The ALDO project 

The ALDO project - Avoiding Late Diagnosis of Ovarian Cancer

The ALDO (Avoiding Late Diagnosis of Ovarian Cancer) project is a partnership between UCLH Cancer Collaborative and Abcodia Ltd. The project was conceived as part of the Cancer Vanguard’s challenge to industry in 2017, to work with the NHS on projects to improve the early diagnosis of cancer. UCLH Cancer Collaborative is leading the project on behalf of its two partners in the former Cancer Vanguard – Greater Manchester Cancer Vanguard Innovation and RM Partners.

Abcodia is a private company dedicated to improving early cancer diagnosis who are funding this project.

If you would like to take part in the project, then please contact the project team on uclh.ALDO@nhs.net.

  • What is the purpose of the project?

    Women who carry a mutation in the BRCA1 and or BRCA2 gene are at a high risk of developing ovarian cancer. The only way to prevent ovarian cancer is to have risk-reducing surgery (having the ovaries and fallopian tubes removed). However, many women delay having surgery for a number of reasons such as wanting to complete their family, avoiding early menopause and associated symptoms, or because they have other significant health problems which make surgery too risky.

    There is currently no standard surveillance or monitoring recommended or in place for this group of high risk women who do delay having surgery. The aim of this project is to test a method of surveillance within the NHS and gather evidence to help the NHS decide whether this should be adopted as standard practice.

  • What will the project involve?

    The project will run for a year and will recruit 2,000 eligible women to take part. To be eligible, women must carry a mutation in the BRCA1 or BRCA2 gene and have chosen not to undergo risk reducing surgery to remove their ovaries and fallopian tubes at the present time.

    Participants will be required to have a blood sample taken at their local GP surgery every four months. This will be sent off and tested for CA-125, a protein which increases in cases of ovarian cancer. The result of the CA-125 will then be analysed by the ROCA Test, which tells us how likely it is that a woman currently has ovarian cancer.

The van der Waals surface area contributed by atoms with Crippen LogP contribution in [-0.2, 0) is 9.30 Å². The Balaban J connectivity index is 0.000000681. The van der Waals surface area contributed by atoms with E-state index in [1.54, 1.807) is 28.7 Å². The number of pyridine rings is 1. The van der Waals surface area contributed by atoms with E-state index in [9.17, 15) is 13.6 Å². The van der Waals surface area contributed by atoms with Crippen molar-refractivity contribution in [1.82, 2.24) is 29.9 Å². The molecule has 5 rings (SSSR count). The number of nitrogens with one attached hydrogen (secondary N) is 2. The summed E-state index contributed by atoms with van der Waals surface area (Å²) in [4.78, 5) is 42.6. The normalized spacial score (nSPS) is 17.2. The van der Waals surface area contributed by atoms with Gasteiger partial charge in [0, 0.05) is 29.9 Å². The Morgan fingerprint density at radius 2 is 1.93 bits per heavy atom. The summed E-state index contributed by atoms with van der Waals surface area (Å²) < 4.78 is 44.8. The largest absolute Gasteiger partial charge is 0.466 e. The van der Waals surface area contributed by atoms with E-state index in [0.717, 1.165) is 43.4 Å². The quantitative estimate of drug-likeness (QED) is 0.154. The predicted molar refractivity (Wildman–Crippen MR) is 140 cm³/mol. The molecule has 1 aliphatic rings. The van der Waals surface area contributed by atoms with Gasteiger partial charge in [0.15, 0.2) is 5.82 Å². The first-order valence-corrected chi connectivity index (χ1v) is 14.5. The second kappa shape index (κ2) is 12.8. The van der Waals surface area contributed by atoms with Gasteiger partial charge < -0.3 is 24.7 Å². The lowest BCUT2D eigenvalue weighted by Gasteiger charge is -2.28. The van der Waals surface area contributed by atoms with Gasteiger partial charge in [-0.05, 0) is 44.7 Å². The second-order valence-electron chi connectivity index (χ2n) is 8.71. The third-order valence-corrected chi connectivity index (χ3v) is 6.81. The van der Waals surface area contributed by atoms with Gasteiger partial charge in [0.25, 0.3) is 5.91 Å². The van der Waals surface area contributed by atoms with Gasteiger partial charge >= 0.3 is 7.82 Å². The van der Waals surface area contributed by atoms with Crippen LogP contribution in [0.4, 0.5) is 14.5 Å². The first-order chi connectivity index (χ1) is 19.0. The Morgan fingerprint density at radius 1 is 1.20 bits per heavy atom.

The ROCA Test calculates an individual’s risk by looking at their age, their menopause status and previous CA-125 levels - if any are available. Some women whose risk score is elevated, may then need to have further investigations, such as an ultrasound scan. These will be carried out in one of the project centres in London, Manchester or Liverpool, and participants in the project would need to travel for these tests.

    Routine surveillance with the ROCA Test does not prevent ovarian cancer, but it can detect the cancer at an earlier stage than if no surveillance is done. The ROCA Test has been tested successfully in several clinical trials over the past 15 years involving over 200,000 women. 

    At the end of the project, the data collected will be independently evaluated. The results of the evaluation will be shared with NICE and NHS clinical commissioners so that they can assess whether this service is beneficial to NHS patients. We hope also to publish the results of the evaluation so that a wider audience can benefit from this project.

  • Can I take part in the project?

    The project team have been working with specific genetics centres and familial cancer clinics to contact women who might be interested in participating. We are also opening the project more widely to women across England who meet the following criteria:

    • Have a known BRCA1 or BRCA2 mutation
    • Are aged 35 or over
    • Have not had both ovaries removed at surgery. Women can still take part if only one ovary has been removed or if they have one or both of fallopian tubes
    • Are willing to travel to London, Birmingham, Liverpool, Manchester, North Tees or Southampton for any follow up investigations, should these be necessary.

    If you would like to take part in the project, then please contact the project team on uclh.ALDO@nhs.net. They will send you a full information pack which details the project, what is required of you as a participant, and the risks and limitations of the project, so that you can consider whether you would like to take part.